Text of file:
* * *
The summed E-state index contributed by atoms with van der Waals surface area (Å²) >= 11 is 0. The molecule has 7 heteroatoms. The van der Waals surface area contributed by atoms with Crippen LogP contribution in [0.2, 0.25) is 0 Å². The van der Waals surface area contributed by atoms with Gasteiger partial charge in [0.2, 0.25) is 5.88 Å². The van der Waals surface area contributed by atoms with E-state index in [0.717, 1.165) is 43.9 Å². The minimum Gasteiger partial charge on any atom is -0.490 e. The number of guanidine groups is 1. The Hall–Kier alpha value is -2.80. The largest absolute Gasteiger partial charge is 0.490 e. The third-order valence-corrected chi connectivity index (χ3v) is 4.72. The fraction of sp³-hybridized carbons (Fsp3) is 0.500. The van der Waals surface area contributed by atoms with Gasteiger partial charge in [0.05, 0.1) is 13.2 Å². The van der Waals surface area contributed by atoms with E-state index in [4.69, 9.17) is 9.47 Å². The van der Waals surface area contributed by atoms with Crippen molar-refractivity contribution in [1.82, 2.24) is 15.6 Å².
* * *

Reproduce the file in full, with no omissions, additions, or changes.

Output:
The summed E-state index contributed by atoms with van der Waals surface area (Å²) >= 11 is 0. The molecule has 7 heteroatoms. The van der Waals surface area contributed by atoms with Crippen LogP contribution in [0.2, 0.25) is 0 Å². The van der Waals surface area contributed by atoms with Gasteiger partial charge in [0.2, 0.25) is 5.88 Å². The van der Waals surface area contributed by atoms with E-state index in [0.717, 1.165) is 43.9 Å². The minimum Gasteiger partial charge on any atom is -0.490 e. The number of guanidine groups is 1. The Hall–Kier alpha value is -2.80. The largest absolute Gasteiger partial charge is 0.490 e. The third-order valence-corrected chi connectivity index (χ3v) is 4.72. The fraction of sp³-hybridized carbons (Fsp3) is 0.500. The van der Waals surface area contributed by atoms with Gasteiger partial charge in [0.05, 0.1) is 13.2 Å². The van der Waals surface area contributed by atoms with E-state index in [4.69, 9.17) is 9.47 Å². The van der Waals surface area contributed by atoms with Crippen molar-refractivity contribution in [1.82, 2.24) is 15.6 Å².